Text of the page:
I was just 29 years old when I was diagnosed with Invasive Ductal Carcinoma, Stage 2, hormone positive with a BRCA2 genetic mutation after finding a lump on a self-breast exam. This was just 3 months after my daughter’s first birthday when life felt perfectly normal, and I, or I at least thought, I couldn’t have felt healthier.
Once I found the lump, I waited until my annual check up visit to bring it to my physician. With me pushing my concern, she ordered an ultrasound which led to a biopsy which led to me pulling my results almost two weeks later on my lunch break at work.
Reading the words “Invasive Ductal Carcinoma” on my report was numbing. Luckily at the time I worked in the healthcare field so a provider I closely worked with quickly had me scheduled with the closest oncology clinic and breast surgeon. Once established, there were many scans and testing then a plan was set in place. This is when fight mode kicked in.
I endured 8 dose dense chemotherapy treatments, double mastectomy surgery with reconstruction, 15 radiation sessions, with daily hormone suppression for at least 10 years. I am still continuing my reconstruction surgery and will have a preventative hysterectomy at age 33.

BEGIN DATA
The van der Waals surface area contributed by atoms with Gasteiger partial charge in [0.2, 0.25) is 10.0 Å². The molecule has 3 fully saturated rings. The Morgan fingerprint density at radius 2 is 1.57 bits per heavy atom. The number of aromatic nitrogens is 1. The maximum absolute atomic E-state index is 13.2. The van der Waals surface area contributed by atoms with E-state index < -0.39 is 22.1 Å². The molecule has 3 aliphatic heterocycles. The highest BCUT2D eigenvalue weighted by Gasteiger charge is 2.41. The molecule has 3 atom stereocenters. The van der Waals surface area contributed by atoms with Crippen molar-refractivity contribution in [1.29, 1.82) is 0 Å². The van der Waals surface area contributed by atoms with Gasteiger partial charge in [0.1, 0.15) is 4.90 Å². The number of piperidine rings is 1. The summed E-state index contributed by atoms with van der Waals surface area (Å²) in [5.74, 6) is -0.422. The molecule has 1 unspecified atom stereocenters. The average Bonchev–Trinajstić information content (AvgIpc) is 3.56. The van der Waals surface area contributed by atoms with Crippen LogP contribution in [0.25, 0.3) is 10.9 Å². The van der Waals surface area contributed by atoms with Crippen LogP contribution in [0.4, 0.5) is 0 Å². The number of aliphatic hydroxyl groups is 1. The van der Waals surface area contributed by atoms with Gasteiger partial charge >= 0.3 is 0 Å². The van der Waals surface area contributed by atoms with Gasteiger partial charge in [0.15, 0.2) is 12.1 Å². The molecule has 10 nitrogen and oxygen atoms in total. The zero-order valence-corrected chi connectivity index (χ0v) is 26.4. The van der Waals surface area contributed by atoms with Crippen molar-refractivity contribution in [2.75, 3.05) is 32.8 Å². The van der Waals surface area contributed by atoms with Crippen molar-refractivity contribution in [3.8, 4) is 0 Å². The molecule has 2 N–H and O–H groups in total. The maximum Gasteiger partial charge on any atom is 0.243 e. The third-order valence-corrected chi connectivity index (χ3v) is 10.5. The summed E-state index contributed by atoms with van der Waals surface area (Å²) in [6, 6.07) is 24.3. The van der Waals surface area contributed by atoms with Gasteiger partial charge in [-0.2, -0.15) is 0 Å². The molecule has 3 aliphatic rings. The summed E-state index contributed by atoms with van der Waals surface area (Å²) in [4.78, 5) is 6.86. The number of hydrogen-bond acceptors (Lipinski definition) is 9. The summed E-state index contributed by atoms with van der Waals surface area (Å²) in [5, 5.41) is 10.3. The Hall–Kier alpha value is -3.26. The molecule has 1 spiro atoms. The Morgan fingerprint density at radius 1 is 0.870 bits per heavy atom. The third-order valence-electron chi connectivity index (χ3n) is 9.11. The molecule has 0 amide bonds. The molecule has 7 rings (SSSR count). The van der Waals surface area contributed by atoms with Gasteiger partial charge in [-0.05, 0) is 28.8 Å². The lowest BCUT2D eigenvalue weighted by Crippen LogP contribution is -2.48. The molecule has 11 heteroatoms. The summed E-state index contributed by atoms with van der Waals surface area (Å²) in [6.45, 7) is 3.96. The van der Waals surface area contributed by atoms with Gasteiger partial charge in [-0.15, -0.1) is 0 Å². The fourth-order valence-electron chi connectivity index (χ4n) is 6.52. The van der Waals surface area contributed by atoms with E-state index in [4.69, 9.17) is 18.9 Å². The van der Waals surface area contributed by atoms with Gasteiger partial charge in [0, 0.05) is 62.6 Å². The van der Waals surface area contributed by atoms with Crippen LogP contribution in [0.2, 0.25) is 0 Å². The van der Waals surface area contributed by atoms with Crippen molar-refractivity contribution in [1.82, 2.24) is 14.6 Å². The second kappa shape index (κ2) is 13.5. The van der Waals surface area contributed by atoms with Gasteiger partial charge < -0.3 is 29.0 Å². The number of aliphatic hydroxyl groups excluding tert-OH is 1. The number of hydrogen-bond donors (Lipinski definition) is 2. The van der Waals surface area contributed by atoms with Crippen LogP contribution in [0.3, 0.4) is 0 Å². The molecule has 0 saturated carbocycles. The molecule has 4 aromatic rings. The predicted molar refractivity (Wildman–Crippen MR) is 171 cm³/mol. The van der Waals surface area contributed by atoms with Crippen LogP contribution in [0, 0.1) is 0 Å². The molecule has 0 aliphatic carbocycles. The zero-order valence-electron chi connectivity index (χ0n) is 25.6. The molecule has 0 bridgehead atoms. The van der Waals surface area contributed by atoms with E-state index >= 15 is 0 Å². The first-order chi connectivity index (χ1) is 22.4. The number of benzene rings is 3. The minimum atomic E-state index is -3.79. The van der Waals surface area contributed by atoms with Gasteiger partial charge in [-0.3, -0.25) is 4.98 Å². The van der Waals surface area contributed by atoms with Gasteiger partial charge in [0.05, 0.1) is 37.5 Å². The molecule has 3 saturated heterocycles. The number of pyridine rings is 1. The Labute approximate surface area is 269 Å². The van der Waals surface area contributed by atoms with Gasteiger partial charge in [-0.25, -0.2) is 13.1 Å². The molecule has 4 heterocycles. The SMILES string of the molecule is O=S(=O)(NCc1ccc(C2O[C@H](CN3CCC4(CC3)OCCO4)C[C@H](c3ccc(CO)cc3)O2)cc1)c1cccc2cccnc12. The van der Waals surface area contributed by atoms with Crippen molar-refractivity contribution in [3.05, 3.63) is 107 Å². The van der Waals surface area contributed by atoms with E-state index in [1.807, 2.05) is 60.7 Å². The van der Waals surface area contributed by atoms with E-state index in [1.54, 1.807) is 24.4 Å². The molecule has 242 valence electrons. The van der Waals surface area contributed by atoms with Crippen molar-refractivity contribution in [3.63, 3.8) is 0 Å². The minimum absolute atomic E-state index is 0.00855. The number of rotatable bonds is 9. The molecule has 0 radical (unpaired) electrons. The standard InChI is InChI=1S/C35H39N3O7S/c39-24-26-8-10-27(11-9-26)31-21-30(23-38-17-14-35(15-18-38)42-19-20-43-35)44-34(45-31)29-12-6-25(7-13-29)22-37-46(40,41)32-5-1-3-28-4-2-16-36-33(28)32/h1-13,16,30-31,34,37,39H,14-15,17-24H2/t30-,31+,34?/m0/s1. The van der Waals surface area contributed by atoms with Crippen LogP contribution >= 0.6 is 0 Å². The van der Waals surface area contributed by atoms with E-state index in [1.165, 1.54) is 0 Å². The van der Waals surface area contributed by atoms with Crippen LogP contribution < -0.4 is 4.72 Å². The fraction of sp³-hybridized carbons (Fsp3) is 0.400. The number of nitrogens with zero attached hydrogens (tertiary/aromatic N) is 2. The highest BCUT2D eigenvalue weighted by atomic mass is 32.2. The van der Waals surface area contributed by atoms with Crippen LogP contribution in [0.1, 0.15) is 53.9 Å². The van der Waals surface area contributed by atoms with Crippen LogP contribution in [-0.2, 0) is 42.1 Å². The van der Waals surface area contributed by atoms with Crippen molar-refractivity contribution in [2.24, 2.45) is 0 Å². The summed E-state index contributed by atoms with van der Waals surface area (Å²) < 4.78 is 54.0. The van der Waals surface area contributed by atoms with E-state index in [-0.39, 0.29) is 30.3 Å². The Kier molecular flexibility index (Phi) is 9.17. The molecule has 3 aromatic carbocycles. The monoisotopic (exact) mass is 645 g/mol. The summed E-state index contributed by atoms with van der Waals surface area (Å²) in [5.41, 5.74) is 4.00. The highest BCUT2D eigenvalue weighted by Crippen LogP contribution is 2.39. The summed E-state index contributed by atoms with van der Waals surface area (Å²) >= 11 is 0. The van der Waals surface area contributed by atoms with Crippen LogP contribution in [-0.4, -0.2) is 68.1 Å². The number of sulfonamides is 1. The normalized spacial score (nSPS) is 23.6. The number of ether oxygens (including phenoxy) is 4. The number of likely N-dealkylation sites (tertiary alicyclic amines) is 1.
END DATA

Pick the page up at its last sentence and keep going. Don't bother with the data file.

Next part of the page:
My daughter is what keeps me going everyday, especially now when survivorship feels so lonely. Cancer and cancer treatments change not only your body, but everything about yourself as a whole. Survivorship is one of the hardest struggles when it comes to a cancer diagnosis. I am forever grateful for my life and the advancements in treatment which have made me a survivor and my new outlook on life.
I really want not only young women, but everyone to take away from my story that you must be self-aware. Know your body and research your family history. My grandmother had breast cancer in her 30s and unfortunately took her life in her 50s. I have known my family members were BRCA+ but I kept putting it off “not wanting the extra worry if I was positive.”
Knowing what I know now I wish I would have taken the preventative precautions and will now advocate for my daughter. ALWAYS advocate for your health and your family’s, it will save a life!
By: Kara Taylor